These days, printing plates for 1 color jobs are generally plastic and are made straight from the digital (computer) file. And they're beginning to get recycled. Back then, the printing plates (being rather expensive, made of metal, and somewhat damage resistant if packed well) were saved and shelved for reprints. If you look at the PHB, you'll notice that the title in question is in a "white" area (as opposed to appearing on a gray background.) This is the kind of "fix" that could easily be done on the existing printing plate by "wiping away" (with a chemical) the word from the old plate (a change that cannot be reversed once made.) More so, it is NOT the kind of change that could have been made to the "gray" areas of that level/title table without creating a white hole in the graphic. Had the word "perfect" appeared in the gray area, I imagine we'd all have copies of the PHB with a typo in it.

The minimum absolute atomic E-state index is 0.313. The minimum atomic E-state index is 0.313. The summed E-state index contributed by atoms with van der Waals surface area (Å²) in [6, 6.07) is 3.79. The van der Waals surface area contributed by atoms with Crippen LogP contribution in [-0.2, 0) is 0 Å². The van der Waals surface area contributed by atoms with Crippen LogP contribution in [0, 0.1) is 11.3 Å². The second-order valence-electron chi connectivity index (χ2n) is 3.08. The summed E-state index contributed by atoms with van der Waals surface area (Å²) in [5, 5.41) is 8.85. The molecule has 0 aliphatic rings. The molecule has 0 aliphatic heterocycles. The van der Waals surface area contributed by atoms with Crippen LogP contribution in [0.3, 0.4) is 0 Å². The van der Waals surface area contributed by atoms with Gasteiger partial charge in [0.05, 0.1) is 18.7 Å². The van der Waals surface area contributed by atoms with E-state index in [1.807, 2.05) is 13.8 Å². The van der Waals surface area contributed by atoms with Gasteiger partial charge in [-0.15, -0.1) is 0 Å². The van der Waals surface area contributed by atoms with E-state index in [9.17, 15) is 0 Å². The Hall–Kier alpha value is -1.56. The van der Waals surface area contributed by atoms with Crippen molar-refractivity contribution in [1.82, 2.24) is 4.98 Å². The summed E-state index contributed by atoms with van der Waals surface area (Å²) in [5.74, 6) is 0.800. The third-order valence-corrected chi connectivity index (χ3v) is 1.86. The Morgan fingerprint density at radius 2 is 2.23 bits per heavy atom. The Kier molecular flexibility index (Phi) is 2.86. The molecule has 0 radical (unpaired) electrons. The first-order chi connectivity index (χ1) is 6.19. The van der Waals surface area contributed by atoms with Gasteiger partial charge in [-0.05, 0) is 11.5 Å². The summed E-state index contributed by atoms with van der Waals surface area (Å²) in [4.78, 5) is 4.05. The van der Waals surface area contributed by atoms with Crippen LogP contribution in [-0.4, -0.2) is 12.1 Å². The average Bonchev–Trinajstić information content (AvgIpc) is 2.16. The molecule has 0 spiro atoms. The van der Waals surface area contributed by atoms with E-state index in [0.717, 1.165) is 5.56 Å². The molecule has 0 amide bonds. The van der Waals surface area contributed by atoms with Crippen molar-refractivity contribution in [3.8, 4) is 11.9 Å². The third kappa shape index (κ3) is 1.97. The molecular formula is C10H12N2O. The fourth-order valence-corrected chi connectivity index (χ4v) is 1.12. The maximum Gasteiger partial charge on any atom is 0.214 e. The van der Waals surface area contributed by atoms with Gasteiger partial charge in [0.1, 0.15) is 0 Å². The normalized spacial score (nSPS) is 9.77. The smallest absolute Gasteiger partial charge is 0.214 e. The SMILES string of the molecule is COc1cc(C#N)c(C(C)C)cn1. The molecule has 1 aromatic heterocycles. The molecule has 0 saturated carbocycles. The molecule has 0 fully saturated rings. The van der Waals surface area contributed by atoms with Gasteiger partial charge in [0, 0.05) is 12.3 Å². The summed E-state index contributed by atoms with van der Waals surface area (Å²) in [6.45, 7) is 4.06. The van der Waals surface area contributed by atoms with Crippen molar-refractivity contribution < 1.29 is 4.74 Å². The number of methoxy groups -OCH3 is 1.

** (Editor's note: the typo existed up through the "true" 6th printing, but the 6th-10th printings were all labeled as "6th printing." Please see comment thread below for corrections on this.)

To download a PDF of the compared titles, click here.


  1. Pedantic nit-pick: The "Perfect" typo lasted quite far beyond the 1st print. By the Acaeum's reckoning, the typo was present up through the 6th print and into at least one variation of the 7th print. (The Acaeum doesn't yet properly account for all three variations of what they call the 7th print.) Also recently discussed at K&KA.

  2. That's not a nit-pick at all Guy. Thanks for the clarification. My copy is actually a 6th printing, but does not contain the typo. Based on my production note above, I suppose it's entirely possible the change was actually made while the 6th printing was on press. This sort of "wipe" of an area is quite easy to accomplish without even removing the printing plate from the press. However, that being said, it wouldn't account for a 7th printing still containing it. Hmmm. Interesting.

  3. The printing numbers listed in the 1e PHB are not all accurate. The 6th through 10th printings all say "6th Printing, January 1980" . More info at the Acaeum.

  4. I did not know that. (That was supposed to sound like Johnny Carson.) Looks like what I have is actually a 7th, then.